There is a saying in the 12-step Alcoholic Anonymous program that “You will not regret the past, nor wish to close the door on it.” And mostly this is true, except when I find myself awake in the darkest hours of a morning night defenseless against the Inner Judge who prowls the corridors of my mind, slashing the heads off any blooming optimism with his savage cane. Why am I so helpless at that dark hour? Are all the angels sleeping still?
It has set me thinking: Where did I learn that although lesser mortals may make mistakes I’m not allowed to? Of course, we were taught so many axioms as children that are downright wrong. For example: Opportunity Knocks But Once. NONSENSE! I shout. Observation and experience have shown me that so generous is Providence, so loving, so adventurous, that She offers opportunities over and over and over again; and never does She feel annoyed by our refusal to accept. “You don’t like that opportunity? She cries out tenderly, Here! Try this one instead.”
Here’s another thing that I was taught at my elders’ perfectionist knees: that mistakes are bad. Yet how many times have I made a mistake, tripped off in a completely wrong direction, only to discover the misstep was a blessing. Continue reading
May is Osteoporosis Month, whatever that means. It’s also, as most people in the USA know by now, Mother’s Day on the second Sunday of the month, when I phone my children to remind them that they have a loving mother without whom (plus chance, God, a father and doctors) they would not be doing whatever they are doing right now.
It’s also the month when I remember longingly my own mother. I waken in the balmy dark, the stars still swinging gallantly overhead, and squirm with regrets made harsher by my defenselessness in these black hours. Did I tell my mother I loved her? Certainly I never sent a card. My mother was a woman of strong convictions. When she told us, voice dripping with scorn, of her disdain for a Hallmark day—created by Business to make people drop their well-earned money on soppy cards for the benefit of some unknown Business—none of us would have dreamt of sending her a card.
But lying anguished in bed at 4:00 a.m. with the bats of remorse battering at my brainpan, I wonder if her scorn was not a defense, to ensure that she would not be disappointed when she didn’t receive a card. Why did I never send my mother a Mother’s Day card in spite of her disapproval? Or phone. Did I ever phone? Continue reading
“Until one is committed there is hesitancy, the chance to draw back, always ineffectiveness. Concerning all acts of initiative (and creation) there is one elementary truth, the ignorance of which kills countless ideas and splendid plans: That the moment one definitely commits oneself, then Providence moves too. All sorts of things occur to help one that would never otherwise have occurred. A whole stream of events issue from the decision, raising in one’s favor all manner of unforeseen incidents and meetings and material assistance, which no man could have dreamt would have come his way. ”
W. H. Murray The Scottish Himalayan Expedition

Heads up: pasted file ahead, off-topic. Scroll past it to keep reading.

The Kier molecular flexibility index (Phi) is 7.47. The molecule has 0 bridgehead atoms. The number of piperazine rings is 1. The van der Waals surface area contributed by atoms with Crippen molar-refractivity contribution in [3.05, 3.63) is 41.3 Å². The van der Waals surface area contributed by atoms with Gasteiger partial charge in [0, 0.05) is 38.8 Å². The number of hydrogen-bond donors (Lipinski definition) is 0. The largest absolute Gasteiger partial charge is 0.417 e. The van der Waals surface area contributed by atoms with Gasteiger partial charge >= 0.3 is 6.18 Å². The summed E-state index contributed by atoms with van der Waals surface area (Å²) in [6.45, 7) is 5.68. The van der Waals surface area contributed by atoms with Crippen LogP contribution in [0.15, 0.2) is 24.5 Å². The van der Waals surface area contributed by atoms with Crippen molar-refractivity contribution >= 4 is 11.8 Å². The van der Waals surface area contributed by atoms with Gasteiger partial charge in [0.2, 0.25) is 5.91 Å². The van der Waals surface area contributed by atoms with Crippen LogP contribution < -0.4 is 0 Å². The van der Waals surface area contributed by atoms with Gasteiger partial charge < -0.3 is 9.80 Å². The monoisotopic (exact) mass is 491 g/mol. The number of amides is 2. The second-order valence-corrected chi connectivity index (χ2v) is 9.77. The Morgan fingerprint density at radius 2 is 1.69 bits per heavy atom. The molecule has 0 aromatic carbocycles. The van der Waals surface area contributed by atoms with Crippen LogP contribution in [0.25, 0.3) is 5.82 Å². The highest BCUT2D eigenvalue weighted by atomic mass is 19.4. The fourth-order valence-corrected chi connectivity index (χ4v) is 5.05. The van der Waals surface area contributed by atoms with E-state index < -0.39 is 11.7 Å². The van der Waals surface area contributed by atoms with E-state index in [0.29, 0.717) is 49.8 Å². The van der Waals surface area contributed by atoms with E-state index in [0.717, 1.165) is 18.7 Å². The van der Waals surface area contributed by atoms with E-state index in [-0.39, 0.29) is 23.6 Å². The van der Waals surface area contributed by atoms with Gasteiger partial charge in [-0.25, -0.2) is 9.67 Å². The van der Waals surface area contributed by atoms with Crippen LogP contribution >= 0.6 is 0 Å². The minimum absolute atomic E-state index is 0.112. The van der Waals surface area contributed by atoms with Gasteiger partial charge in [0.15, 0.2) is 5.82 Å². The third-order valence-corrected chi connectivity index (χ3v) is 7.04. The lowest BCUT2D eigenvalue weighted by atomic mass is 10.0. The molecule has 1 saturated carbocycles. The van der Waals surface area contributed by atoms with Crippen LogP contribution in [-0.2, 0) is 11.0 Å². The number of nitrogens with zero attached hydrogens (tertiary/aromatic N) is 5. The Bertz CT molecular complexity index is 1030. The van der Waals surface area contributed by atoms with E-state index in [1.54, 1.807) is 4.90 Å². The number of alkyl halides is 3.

If you get lost in life, put your ear to the ground and listen to its pounding heart.
Old Sami saying
As I write this one cold and windy March, I find myself longing for April springtime, with the flowers blooming yellow, pink, and blue against green grass and the trees stretch and come awake. By April, here in the mid-Atlantic states, the little leaves of trees uncurl so fast that in only hours they are waving their little paws in delight. The squirrels dash up and down the wrinkled bark, and birds raise a chorus of alleluias to the equinoxian light.
“If we had a keen vision and feeling of all ordinary human life,”wrote the novelist George Eliot, “it would be like hearing the grass grow and the squirrel’s heart beat, and we should die of the roar which lies on the other side of silence.”
Surely if we had ears keen enough, we would hear the thunder of the tulips as they thrust violently up through the soil, unfurling leaves and blooms, or we’d hear the low bass of the petrichoring rocks, lifting dusty faces to be washed. This is the time when we are called to go out “forest bathing,” as the Japanese call it, though most of us, living in cities, have to make an effort to be in the presence of tall trees. So, let us talk, now, about trees—and of the only vicious tree I’ve ever met. Continue reading
My blog is infected with ads. Does anyone know how to get rid of them? If not, I may shut it down rather than submit my readers (if there are any) to the bullying intrusion of ads. I am furious. It’s expression of the demonic; and I’m not teasing, for don’t most examples of the Dark Side come as minor irritating insignificant malicious little interventions, and not the dramatic fire and fury that we associate with a fork-tailed, goat-footed, grinning, hairy, evil Satan. What do I do (apart from praying)? Does anyone out there know?
And now for stories, two new and happy ones. Because, especially during trying times, we need the hopeful stories. We need to remember that the Universe is always reaching out to us, loving and laughing. The question is, Can we hear? Someone once wrote, “Pain is the touchstone of the spiritual life.” But I think joy is the touchstone to the spiritual. So, here comes joy.
Thirteen years ago I bought my beautiful half-Arab mare. I met her when she was only three years old, and riding her that day in New Mexico, I (an experienced rider since childhood) thought how unusual she was. I had never met a horse so attuned to me, so willing, so trusting, so courageous. And so kind! Yet she was still a baby. I remember Continue reading